History: Clark Co., Wis., Naturalization Hearings (9 Jun 1949)
Contact: Ken Wood
----Sources: Colby Phonograph Thursday June 9, 1949, Page 9
Three War Brides Seek Citizenship
Three British war brides now residing in Clark County will be among the four petitioners to go before Judge Bruce F. Beilfuss and an immigration examiner for citizenship papers at Neillsville in June.
The naturalization hearings wil be conducted June 21, and will be followed by a ceremony welcoming the newcomers into citizenship. The ceremony is planned by the Business and Professional Women's Club of Neillsville, and will be a public event.
Where Clark County has had as many as 75 seekling naturalization papers at a single hearing of this type in the past, there will be but four this year, according to Ben Franz, clerk of courts.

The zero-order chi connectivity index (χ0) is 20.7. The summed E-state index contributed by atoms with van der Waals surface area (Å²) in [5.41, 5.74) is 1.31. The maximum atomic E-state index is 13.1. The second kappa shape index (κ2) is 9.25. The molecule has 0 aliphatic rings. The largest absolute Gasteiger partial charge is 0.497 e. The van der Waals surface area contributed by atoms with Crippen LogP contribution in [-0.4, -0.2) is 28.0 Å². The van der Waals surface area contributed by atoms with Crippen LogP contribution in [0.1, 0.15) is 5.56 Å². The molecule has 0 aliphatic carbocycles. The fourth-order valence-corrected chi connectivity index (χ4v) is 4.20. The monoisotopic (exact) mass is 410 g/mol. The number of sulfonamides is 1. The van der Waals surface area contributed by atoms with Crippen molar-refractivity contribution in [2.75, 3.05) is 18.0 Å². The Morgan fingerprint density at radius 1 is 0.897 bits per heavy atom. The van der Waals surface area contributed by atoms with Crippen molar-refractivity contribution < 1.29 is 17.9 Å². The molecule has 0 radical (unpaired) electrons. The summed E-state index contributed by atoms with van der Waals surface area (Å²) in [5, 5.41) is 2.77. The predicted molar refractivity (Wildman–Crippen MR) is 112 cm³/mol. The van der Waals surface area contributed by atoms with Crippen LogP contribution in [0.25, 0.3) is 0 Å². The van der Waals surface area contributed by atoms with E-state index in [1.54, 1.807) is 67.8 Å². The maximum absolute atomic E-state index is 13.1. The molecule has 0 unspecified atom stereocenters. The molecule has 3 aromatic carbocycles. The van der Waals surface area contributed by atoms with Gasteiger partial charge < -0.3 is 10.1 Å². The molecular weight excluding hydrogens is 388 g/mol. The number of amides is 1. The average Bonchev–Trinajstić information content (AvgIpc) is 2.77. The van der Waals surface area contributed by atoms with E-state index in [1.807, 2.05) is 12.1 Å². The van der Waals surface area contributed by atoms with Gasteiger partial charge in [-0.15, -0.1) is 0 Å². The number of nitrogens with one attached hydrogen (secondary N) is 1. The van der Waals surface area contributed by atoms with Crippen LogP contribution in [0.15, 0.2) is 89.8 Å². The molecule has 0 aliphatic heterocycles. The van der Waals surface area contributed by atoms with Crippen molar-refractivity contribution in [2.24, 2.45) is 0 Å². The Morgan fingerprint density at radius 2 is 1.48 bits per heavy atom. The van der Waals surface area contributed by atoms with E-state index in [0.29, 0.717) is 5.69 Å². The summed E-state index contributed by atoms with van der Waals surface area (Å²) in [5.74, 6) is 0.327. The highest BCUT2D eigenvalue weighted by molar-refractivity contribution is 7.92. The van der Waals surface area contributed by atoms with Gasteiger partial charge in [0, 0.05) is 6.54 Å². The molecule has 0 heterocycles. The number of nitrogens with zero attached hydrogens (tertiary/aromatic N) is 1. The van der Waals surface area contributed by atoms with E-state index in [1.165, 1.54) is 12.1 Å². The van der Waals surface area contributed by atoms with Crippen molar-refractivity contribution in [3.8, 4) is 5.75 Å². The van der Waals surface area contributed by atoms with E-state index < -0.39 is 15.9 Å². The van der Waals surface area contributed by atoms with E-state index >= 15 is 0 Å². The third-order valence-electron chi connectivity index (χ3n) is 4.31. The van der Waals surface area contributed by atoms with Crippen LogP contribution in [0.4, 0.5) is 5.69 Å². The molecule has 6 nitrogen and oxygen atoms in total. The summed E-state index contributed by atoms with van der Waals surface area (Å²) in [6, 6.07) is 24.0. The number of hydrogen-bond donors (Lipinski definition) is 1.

A spurt which followed the outbreak of World War II sent the number zooming to near-record heights; but it has fallen off to a mere trickle in the last two years ! or more, Mr. Franz said.
The trio of British war brides will be joined by Mrs. Hedwig Tesemer of Neillsville, Rt. 3, a native of Germany.
The war brides petitioning for the citizenship are: Mrs. William (Pauline) Zassenhaus of Colby, Rt. 2, who came here from Totnes, England, entering the United States March 26th, 1946.
Mrs. Henry (Julia Lucy) Szepiemec of Dorchester, who entered the United States March 17, 1946, from Forkhill, North, Ireland.
And Mrs. Donald (Patricia Dorothy) Jagodinski, Owen, Rt. who entered the United States February 4, 1946, coming from London, England.
War brides, following their soldier-husbands to the United States, need no declaration of intention, commonly called "first papers". They have been in the United States for two years or more.
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